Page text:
One of the things that Brexit allows us to do is the sensible thing which EU membership stops us from doing. Kill off entirely the subsidies to the agricultural sector:
Farmers reacted with fury last night to a proposal to axe their £3 billion in taxpayer handouts after the UK leaves the EU.
Former Environment Secretary Owen Paterson told a secret ‘Brexit seminar’ of former Cabinet Ministers at an Oxford college that Theresa May should follow the example of New Zealand, which ended government help for farmers virtually overnight in the 1980s.
The shock forced a radical shake-up in the country, with sheep farms replaced by deer parks and vineyards.
Well, yes, they would react in fury of course but it's still the sensible thing to do. As we've noted before the current subsidies don't in fact achieve much anyway, other than a rise in hte price of land:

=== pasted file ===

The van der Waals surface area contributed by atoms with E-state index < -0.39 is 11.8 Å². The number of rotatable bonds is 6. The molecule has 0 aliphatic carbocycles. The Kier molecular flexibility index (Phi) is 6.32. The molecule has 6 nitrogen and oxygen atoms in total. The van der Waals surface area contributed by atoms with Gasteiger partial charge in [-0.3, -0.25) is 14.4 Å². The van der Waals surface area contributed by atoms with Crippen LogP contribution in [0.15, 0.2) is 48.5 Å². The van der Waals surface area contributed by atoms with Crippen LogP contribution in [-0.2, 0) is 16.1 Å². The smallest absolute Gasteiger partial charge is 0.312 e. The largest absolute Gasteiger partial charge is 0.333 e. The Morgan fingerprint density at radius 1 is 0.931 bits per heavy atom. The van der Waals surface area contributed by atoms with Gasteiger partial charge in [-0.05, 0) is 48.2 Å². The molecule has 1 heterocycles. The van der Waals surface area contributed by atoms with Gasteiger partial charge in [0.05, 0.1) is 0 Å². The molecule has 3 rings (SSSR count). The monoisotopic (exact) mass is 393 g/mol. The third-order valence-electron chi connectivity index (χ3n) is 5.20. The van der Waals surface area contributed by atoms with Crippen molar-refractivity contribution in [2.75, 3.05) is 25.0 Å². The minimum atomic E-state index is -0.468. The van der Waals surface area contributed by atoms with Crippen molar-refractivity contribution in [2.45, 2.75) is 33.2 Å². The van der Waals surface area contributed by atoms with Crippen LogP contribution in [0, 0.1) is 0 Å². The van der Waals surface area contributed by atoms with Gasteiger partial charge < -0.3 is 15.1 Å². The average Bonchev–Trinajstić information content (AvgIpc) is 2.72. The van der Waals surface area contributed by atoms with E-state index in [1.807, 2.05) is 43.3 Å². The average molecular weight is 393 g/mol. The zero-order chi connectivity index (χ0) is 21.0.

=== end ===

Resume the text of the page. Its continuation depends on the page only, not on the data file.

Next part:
We have an alternative policy framework to suggest. Let's just not have a policy. No subsidies, no payments, no department, no Minister, nothing, nowt, zippedy dooh dah. The New Zealand option. You've had it good for a century or more now there's yer bike and have a nice ride.
For that major support is these days the flat payment per acre being farmed. And as David Ricardo pointed out, that's just an addition to the rental value - and thus increases the capital value of the land. The current system of subsidy thus just raises land prices, meaning that people who want to go into farming must pay more to do so - it doesn't increase incomes over the long term at all.
Kill the entire system stone dead.